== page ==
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Availability: Archived at NSSDC, accessible from elsewhere

Time span: 1977-09-05 to 


This description was generated automatically using input from the Planetary Data System.

Data Set Overview ================= This data set contains hour averages of the interplanetary magnetic field (IMF) measurements obtained by the triaxial fluxgate magnetometer experiment on Voyager 1. Identical instruments on Voyager 1 and 2 were designed to measure the IMF between Earth and Saturn (10 AU) during the primary Voyager mission. The design and performance yielded absolute accuracies to better than < 0.1 nT. In general, each component of the hourly average has an uncertainty of up to (+/- 0.05 nT) in the region beyond 10 AU. More accurate measurements can be obtained by special processing of the data, but it was not feasible to do this for the entire data set included here. The magnetic field magnitude in nT is provided along with angles of the field vector in the spacecraftcentered Heliographic (HG) coordinate system, also known as RTN. Coordinate System ================= Interplanetary magnetic field studies make use of two important coordinate systems, the Inertial Heliographic (IHG) coordinate system and the Heliographic (HG) coordinate system. The IHG coordinate system is use to define the spacecraft's position. The IHG system is defined with its origin at the Sun. There are three orthogonal axes, X(IHG), Y(IHG), and Z(IHG). The Z(IHG) axis points northward along the Sun's spin axis. The X(IHG) - Y(IHG) plane lays in the solar equatorial plane. The intersection of the solar equatorial plane with the ecliptic plane defines a line, the longitude of the ascending node, which is taken to be the X(IHG) axis. The X(IHG) axis drifts slowly with time, approximately one degree per 72 years. Magnetic field orientation is defined in relation to the spacecraft. Drawing a line from the Sun's center (IHG origin) to the spacecraft defines the X axis of the HG coordinate system. The HG coordinate system is defined with its origin centered at the spacecraft. Three orthogonal axes are defined, X(HG), Y(HG), and Z(HG). The X(HG) axis points radially away from the Sun and the Y(HG) axis is parallel to the solar equatorial plane and therefore parallel to the X(IHG)-Y(IHG) plane too. The Z(HG) axis is chosen to complete the orthonormal triad. An excellent reference guide with diagrams explaining the IHG and HG systems may be found in Space and Science Reviews, Volume 39 (1984), pages 255-316, MHD Processes in the Outer Heliosphere, L. F. Burlaga [BURLAGA1984]. Data Formats ============ field description (data before 1990) ----- -----------------------------1. s/c id (1 = Voyager-1, 2 = Voyager-2) 2. UTC YY DDD HH where YY=year, DDD=day, and HH=hour 3. X X IHG position component (A.U. - IHG coordinates) 4. Y Y IHG position component (A.U. - IHG coordinates) 5. Z Z IHG position component (A.U. - IHG coordinates) 6. Range Heliocentric range = sqrt(X*X+Y*Y+Z*Z) 7. F1 Field magnitude (nT) ( avg(F2(48sec)) ) 8. F2 Field modulus (nT) ( norm (B1,B2,B3) ) 9. delta Latitudinal angle (degrees - HG coordinates) 10. lambda Longitudinal angle (degrees - HG coordinates) field descriptor (data after 1990) ----- ---------------------------1. s/c identification (FLT1=Voyager 1) (FLT2=Voyager 2) 2. Time (UTC) decimal year format (90.00000 is day 1 of 1990) 3. The magnetic field strength, F1, computed from high-resolution observations. 4. The elevation angle (degrees) in heliographic coordinates. 5. The azimuthal angle (degrees) in heliographic coordinates. 6. The magnetic field strength, F2, computed from hour averages of the components. The components of B can be computed from F2 and the two angles. MAG field components may be recovered using F2, delta and lambda. BR = F2*COS(lambda)*COS(delta) Fortran users need to convert BT = F2*SIN(lambda)*COS(delta) degrees to radians before BN = F2*SIN(delta) using trig functions. Contact Information =================== Principal Investigator: Prof. Norman F. Ness Bartol Research Institute Univerity of Delaware Newark, Delaware 19716-4793 Phone: (302) 831-8116 Fax: (302) 831-1843 Email: Data Contact: Dr. Len Burlaga Code 612.2 NASA Goddard Space Flight Center Greenbelt, MD 20771 Tel.: 301-286-5956 Fax: 301-286-1433 E-mail: References ========== Behannon, K.W., M.H. Acuna, L.F. Burlaga, R.P. Lepping, N.F. Ness, and F.M. Neubauer, Magnetic-Field Experiment for Voyager-1 and Voyager-2, Space Science Reviews, 21 (3), 235-257, 1977. Burlaga, L.F., Merged interaction regions and large-scale magnetic field fluctuations during 1991 - Voyager-2 observations, J. Geophys. Res., 99 (A10), 19341-19350, 1994. Burlaga, L.F., N.F. Ness, Y.-M. Wang, and N.R. Sheeley Jr., Heliospheric magnetic field strength and polarity from 1 to 81 AU during the ascending phase of solar cycle 23, J. Geophys. Res., 107 (A11), 1410, 2002. Ness, N., K.W. Behannon, R. Lepping, and K.H. Schatten, J. Geophys. Res., 76, 3564, 1971. Ness et al., 1973 Acknowledgement =============== Use of these data in publications should be accompanied at minimum by acknowledgements of the National Space Science Data Center and the responsible Principal Investigator defined in the experiment documentation provided here.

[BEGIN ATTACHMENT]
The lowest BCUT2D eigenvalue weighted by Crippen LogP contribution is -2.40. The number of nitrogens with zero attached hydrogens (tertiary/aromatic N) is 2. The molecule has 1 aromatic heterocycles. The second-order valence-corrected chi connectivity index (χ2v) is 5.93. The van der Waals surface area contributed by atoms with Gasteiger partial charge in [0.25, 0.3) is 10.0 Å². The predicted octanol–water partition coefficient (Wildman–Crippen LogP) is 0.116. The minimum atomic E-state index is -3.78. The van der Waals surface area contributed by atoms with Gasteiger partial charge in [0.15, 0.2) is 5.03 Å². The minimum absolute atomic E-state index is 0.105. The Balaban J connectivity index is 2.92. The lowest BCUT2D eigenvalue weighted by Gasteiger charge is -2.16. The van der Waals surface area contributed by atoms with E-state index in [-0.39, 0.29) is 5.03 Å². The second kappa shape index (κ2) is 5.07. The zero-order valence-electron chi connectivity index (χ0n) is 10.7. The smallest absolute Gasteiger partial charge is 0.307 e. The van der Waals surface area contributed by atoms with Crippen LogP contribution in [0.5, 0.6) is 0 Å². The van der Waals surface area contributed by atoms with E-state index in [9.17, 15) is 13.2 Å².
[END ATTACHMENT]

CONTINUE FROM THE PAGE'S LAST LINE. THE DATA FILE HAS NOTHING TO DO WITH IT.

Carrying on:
These data are available on-line from the Planetary Data System (PDS) at:

Alternate Names



  • Planetary Science: Fields and Particles

Additional Information



Questions and comments about this data collection can be directed to: Dr. Edwin V. Bell, II



NameRoleOriginal AffiliationE-mail
Dr. Norman F. NessData ProviderUniversity of Delaware
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